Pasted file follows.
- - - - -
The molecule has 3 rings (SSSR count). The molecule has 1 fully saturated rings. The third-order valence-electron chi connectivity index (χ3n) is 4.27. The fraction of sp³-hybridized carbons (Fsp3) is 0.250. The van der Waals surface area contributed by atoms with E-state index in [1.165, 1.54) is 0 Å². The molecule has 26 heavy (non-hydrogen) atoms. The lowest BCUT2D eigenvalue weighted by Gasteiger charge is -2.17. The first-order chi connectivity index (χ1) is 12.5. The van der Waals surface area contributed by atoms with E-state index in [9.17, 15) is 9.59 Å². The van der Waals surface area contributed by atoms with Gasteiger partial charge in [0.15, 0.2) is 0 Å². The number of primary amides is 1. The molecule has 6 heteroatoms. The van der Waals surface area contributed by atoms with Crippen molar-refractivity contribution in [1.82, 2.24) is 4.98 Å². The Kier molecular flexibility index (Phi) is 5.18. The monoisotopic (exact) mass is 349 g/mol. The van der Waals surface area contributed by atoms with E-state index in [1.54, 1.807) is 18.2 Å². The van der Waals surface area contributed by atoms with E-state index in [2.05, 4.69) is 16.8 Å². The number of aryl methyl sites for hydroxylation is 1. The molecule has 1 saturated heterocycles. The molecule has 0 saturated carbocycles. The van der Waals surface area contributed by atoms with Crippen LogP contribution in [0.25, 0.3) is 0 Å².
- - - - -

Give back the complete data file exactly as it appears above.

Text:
The molecule has 3 rings (SSSR count). The molecule has 1 fully saturated rings. The third-order valence-electron chi connectivity index (χ3n) is 4.27. The fraction of sp³-hybridized carbons (Fsp3) is 0.250. The van der Waals surface area contributed by atoms with E-state index in [1.165, 1.54) is 0 Å². The molecule has 26 heavy (non-hydrogen) atoms. The lowest BCUT2D eigenvalue weighted by Gasteiger charge is -2.17. The first-order chi connectivity index (χ1) is 12.5. The van der Waals surface area contributed by atoms with E-state index in [9.17, 15) is 9.59 Å². The van der Waals surface area contributed by atoms with Gasteiger partial charge in [0.15, 0.2) is 0 Å². The number of primary amides is 1. The molecule has 6 heteroatoms. The van der Waals surface area contributed by atoms with Crippen molar-refractivity contribution in [1.82, 2.24) is 4.98 Å². The Kier molecular flexibility index (Phi) is 5.18. The monoisotopic (exact) mass is 349 g/mol. The van der Waals surface area contributed by atoms with E-state index in [1.54, 1.807) is 18.2 Å². The van der Waals surface area contributed by atoms with E-state index in [2.05, 4.69) is 16.8 Å². The number of aryl methyl sites for hydroxylation is 1. The molecule has 1 saturated heterocycles. The molecule has 0 saturated carbocycles. The van der Waals surface area contributed by atoms with Crippen LogP contribution in [0.25, 0.3) is 0 Å².